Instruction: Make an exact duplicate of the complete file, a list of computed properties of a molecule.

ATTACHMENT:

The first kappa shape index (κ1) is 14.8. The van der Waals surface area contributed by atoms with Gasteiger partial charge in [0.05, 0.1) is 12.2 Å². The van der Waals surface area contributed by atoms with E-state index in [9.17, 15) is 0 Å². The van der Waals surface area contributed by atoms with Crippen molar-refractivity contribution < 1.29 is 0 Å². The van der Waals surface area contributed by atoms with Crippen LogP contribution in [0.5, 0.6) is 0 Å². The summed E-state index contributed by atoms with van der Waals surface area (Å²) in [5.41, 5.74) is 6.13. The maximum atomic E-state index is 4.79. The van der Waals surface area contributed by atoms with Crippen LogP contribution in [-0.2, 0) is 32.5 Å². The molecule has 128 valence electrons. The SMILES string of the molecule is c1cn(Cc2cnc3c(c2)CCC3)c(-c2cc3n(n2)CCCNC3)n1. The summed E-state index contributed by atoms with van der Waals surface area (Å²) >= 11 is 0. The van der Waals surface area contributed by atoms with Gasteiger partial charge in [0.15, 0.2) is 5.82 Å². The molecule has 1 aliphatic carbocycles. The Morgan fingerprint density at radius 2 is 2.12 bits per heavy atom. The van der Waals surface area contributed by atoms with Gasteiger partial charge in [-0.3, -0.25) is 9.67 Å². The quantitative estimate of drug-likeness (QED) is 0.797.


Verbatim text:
The first kappa shape index (κ1) is 14.8. The van der Waals surface area contributed by atoms with Gasteiger partial charge in [0.05, 0.1) is 12.2 Å². The van der Waals surface area contributed by atoms with E-state index in [9.17, 15) is 0 Å². The van der Waals surface area contributed by atoms with Crippen molar-refractivity contribution < 1.29 is 0 Å². The van der Waals surface area contributed by atoms with Crippen LogP contribution in [0.5, 0.6) is 0 Å². The summed E-state index contributed by atoms with van der Waals surface area (Å²) in [5.41, 5.74) is 6.13. The maximum atomic E-state index is 4.79. The van der Waals surface area contributed by atoms with Crippen LogP contribution in [-0.2, 0) is 32.5 Å². The molecule has 128 valence electrons. The SMILES string of the molecule is c1cn(Cc2cnc3c(c2)CCC3)c(-c2cc3n(n2)CCCNC3)n1. The summed E-state index contributed by atoms with van der Waals surface area (Å²) >= 11 is 0. The van der Waals surface area contributed by atoms with Gasteiger partial charge in [0.15, 0.2) is 5.82 Å². The molecule has 1 aliphatic carbocycles. The Morgan fingerprint density at radius 2 is 2.12 bits per heavy atom. The van der Waals surface area contributed by atoms with Gasteiger partial charge in [-0.3, -0.25) is 9.67 Å². The quantitative estimate of drug-likeness (QED) is 0.797.